Keep the Lights On

 

Keep the Lights On is about a destructive and addictive relationship, and that relationship I’m referring to is not Paul’s drug addiction. Lights is about Erik’s addiction to Paul and their relationship together and how that plays with Paul’s own addictions. Directed by Ira Sachs, his film plays as his side of the story with regards to Bill Clegg’s 2010 memoir Portrait of an Addict as a Young Man.

In Lights, Thure Lindhardt plays Erik, a Danish documentarian working on a film about artist Avery Willard. After sleeping with Paul (Zachary Booth) through a phone hook-up line (this is 1998, after all, and Grindr doesn’t exist), they begin a long and complex relationship together.  Erik grows quickly concerned with Paul’s excessive drug use and drinking, but his love for Paul—or his seeming addiction to just being around him—keeps him from confiding in his friends about his concerns for Paul’s welfare until it is too late.

For those who’ve read Portrait, you know what to expect. Paul does rehab, relapses, and repeats. Erik never gives up hope that Paul will recover, despite Paul’s lack of enthusiasm for seeking help. That is when Erik’s passion for Paul grows weary and unhealthy. When his friends have their own mini-intervention for Erik’s relationship with Paul, one friend says what everyone is thinking: “You’re never going to save him.” Just like an addict, Erik ignores this line of reasoning and continues his destructive relationship (including watching Paul imbibe alcohol and drugs while having sex with a hustler).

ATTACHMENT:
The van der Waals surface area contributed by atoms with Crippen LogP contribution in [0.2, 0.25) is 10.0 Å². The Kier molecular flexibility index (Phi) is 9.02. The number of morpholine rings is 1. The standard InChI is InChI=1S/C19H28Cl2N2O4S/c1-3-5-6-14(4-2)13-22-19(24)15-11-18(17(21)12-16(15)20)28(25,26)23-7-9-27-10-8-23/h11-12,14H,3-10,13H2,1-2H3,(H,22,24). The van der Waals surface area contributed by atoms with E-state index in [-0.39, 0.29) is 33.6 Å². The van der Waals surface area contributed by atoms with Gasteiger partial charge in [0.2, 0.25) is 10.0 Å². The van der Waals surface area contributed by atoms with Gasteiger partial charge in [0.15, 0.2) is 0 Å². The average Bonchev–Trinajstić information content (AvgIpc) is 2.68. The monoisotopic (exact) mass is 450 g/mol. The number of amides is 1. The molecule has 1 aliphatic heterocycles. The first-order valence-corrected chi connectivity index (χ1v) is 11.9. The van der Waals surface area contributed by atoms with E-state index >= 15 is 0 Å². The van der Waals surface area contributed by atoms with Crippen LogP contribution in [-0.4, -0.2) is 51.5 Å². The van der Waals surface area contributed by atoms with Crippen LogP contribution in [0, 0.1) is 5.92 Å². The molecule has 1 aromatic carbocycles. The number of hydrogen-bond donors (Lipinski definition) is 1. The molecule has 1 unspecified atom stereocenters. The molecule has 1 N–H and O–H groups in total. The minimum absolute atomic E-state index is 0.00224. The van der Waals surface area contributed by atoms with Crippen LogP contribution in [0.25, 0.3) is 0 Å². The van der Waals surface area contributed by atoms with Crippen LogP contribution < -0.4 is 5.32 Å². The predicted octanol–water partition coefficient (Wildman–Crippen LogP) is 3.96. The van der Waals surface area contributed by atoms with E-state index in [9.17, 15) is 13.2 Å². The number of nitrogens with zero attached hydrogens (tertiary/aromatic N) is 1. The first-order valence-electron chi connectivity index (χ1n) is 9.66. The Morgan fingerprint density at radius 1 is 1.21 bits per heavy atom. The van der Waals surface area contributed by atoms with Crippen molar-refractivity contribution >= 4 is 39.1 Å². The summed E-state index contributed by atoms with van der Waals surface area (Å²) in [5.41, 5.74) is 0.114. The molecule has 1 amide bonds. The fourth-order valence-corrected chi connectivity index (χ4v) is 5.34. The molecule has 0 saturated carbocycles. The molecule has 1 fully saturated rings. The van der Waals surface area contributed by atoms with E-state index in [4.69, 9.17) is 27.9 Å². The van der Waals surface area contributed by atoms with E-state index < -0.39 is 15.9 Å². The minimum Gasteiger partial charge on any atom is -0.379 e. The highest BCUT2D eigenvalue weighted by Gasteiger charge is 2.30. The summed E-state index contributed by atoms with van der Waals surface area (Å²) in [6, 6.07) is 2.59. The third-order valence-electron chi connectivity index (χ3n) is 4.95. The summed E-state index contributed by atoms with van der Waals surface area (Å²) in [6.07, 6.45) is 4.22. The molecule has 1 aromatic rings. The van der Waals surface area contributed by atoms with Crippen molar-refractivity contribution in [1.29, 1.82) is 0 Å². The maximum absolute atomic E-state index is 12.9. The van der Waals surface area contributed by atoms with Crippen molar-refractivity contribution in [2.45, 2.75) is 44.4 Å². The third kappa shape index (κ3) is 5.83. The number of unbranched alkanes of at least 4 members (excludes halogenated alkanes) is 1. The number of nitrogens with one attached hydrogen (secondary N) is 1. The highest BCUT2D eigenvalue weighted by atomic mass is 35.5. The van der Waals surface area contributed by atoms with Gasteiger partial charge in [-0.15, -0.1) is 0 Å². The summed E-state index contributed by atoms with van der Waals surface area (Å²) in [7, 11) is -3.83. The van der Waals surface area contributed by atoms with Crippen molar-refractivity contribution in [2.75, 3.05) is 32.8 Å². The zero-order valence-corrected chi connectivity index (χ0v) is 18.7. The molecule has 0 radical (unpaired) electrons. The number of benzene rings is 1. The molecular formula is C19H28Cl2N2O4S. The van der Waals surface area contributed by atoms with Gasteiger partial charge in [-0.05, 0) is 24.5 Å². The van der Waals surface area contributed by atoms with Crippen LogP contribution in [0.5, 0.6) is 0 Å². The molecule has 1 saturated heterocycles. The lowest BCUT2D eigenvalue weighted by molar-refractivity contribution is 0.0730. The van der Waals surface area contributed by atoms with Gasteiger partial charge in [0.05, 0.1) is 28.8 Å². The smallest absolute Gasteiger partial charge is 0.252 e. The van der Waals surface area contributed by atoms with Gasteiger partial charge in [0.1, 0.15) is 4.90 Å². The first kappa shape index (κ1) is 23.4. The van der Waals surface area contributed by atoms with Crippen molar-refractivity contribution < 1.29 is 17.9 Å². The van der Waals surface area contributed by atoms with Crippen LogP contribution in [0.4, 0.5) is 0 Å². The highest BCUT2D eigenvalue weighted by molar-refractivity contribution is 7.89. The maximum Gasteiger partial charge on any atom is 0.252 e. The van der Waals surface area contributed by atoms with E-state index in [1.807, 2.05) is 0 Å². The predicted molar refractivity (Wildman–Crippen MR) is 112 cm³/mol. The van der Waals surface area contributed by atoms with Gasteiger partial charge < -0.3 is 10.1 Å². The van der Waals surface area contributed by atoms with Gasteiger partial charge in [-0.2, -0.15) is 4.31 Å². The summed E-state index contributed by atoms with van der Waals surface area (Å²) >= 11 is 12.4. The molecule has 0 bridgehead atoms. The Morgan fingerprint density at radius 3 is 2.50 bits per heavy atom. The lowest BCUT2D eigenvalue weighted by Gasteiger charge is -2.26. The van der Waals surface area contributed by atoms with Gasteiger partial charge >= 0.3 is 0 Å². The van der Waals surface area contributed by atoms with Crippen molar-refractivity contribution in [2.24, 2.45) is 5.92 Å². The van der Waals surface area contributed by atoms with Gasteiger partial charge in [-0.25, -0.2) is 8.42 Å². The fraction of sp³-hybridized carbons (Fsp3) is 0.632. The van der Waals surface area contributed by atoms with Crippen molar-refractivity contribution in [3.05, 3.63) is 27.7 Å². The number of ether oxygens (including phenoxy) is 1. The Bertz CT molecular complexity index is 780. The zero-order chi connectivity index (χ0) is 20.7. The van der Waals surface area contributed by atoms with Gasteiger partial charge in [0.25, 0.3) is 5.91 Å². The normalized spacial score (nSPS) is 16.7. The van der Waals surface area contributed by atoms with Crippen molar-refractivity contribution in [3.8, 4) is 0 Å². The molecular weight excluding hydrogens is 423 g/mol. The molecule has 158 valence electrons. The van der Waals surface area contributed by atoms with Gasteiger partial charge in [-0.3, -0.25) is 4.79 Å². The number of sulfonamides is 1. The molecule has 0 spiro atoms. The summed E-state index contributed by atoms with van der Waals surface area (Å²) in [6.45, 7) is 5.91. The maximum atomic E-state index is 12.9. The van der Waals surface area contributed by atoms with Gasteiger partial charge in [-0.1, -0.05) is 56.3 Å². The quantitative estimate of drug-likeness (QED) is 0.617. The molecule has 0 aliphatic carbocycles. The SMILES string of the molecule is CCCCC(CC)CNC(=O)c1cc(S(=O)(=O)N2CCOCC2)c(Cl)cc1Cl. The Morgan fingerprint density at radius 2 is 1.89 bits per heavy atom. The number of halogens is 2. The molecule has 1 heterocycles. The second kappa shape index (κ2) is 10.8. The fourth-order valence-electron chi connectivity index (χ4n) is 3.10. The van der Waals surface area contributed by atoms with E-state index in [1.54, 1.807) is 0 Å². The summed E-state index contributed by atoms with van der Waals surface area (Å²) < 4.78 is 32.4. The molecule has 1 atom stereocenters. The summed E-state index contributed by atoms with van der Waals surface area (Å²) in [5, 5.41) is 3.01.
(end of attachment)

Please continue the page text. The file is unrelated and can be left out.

This is a dark film about addiction. It is hard to sit through it and see Erik doing so many destructive things to himself. Even his best friend Claire (played by the beautifully freckly Julianne Nicholson) is deeply disappointed by how secretive Erik has been about Paul. Slowly, the film itself becomes unbearable. Too much time is spent watching Erik waste time trying to help the incurable Paul. You know the film can’t end until their relationship does; yet Erik continues to cling to Paul for almost a decade.

Thure Lindhardt does a heartbreaking job playing Erik. He brings compassion and subtlety to his role that makes everything feel all that more real. Zachary Booth is a perfect cast for Paul. He’s young, handsome, and known for his steely emotional façade (see also: Damages). Booth captures all the internal turmoil as well. He’s scarily believable as a drug addict, as well—tapping into their erratic and destructive behaviors.

Keep the Lights On definitely feels like a piece that Ira Sachs had to make. It’s a very personal film, and it feels almost untoward to be allowed to view it. Also, for someone as obsessed with intertexuality as I am, it is hard not to get sucked into the film. A viewing of this should definitely be accompanied by a reading of Clegg’s Portrait of an Addict as a Young Man (and his follow-up memoir Ninety Days). With those materials you will have a full look at this destructive relationship.

 

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